University Reputation Ranking 2016: Does An Institute's Stature Affect Student's Overall Experience?By Vinay Patel, UniversityHerald Reporter
Apparently the university's reputation is one of the decisive factors when it comes to students across the globe seeking to join an institute.
Choosing what college to enrol in, is no doubt, a life changing decision as the choice may have a significant impact on a student's future. That being established, an institution's reputation is very crucial in making that decision.
But how much weight does an university's reputation actually carry while selecting a college to attend.
Students from renowned universities in China, Japan, U.S., and Canada finally opened up about the impact that their institutes' reputation has on their overall experience, apace with THE 2016 World Reputation Ranking that was unveiled on May 4 this year.
No prizes for guessing, United States monopolises the top of the ranking with Harvard University, the Massachusetts Institute of Technology and Stanford University grabbing the top three spots.
Asian institutes are not lagging either with two of them making it into the top 20. Japan-based, University of Tokyo took the 12th place and China's Tsinghua University took the 18th place.
According to Lei Ann Watanuki, a US-based student studying in English at the University of Tokyo, his decision to join the UTokyo was highly-influenced by the institute's stature; besides Watanuki wanted to experience college life in a different environment from his suburban home town in the United States, TimesHigherEducation reported.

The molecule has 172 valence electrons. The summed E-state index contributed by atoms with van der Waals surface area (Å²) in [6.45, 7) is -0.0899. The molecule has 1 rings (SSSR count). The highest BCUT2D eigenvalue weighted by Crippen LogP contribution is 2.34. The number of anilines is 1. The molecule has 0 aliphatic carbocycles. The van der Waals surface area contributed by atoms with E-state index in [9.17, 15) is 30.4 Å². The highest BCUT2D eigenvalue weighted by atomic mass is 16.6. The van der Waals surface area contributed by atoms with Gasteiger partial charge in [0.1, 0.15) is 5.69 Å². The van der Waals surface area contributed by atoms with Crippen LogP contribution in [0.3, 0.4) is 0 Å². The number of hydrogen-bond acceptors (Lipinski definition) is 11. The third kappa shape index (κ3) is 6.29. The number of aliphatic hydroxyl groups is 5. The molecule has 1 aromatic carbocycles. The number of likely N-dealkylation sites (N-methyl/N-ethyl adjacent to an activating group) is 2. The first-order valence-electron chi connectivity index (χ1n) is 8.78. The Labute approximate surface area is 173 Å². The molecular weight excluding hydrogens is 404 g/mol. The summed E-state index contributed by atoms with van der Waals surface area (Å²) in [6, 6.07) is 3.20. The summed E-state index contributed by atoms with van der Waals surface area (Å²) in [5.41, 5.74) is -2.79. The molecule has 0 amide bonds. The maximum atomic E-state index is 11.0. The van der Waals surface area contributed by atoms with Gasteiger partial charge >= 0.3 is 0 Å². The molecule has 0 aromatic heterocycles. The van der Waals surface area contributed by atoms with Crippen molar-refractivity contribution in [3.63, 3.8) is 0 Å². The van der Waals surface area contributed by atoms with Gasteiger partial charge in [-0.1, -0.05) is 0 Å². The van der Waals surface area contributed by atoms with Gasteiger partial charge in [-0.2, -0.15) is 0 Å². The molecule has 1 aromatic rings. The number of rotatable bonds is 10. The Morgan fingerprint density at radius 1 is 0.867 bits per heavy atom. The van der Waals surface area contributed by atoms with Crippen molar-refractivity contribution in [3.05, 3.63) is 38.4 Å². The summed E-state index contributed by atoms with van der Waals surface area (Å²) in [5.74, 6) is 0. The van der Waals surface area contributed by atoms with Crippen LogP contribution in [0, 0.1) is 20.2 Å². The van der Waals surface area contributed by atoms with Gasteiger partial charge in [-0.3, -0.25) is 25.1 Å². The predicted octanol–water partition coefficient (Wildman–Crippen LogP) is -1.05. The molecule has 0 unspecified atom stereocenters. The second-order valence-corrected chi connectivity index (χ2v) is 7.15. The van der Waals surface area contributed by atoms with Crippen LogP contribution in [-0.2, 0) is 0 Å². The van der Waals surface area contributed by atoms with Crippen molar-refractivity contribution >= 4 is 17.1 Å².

Although Watanuki has completed just one semester, he already is impressed with the high standards of his peers and professors, especially in mathematics. Several Japanese Nobel laureates are associated with University of Tokyo, which according to Watanuki has a positive effect on the university.
Spearheaded by World Report and U.S. News for quite a long time, a slew of news agencies and other organisations have ranked US-based institutions of higher learning. That being said, rankings do matter, if only because high school students base their decision about where to apply on these rankings, Study reported.
Remarkably, the universities placed in the top six positions in the ranking, achieve higher scores as compared to those ranked directly below them. This also show that reputation of a select group of top-notch universities for being the best in the world is notably extensive.
Shivani Radhakrishnan, a PhD student who initially attended the Princeton University and the University of Oxford and is currently attending the Columbia University, showed utter shock upon realising that Oxford score considerably higher in the survey as compared to Princeton as well as Columbia.
Radhakrishnan recommends that the budding tech industry and advancement in Silicon Valley add to the recognised merit of University of California, Berkeley and MIT compared with Yale University, Princeton and Columbia University, which despite being highly ranked, does not garner high reputation scores.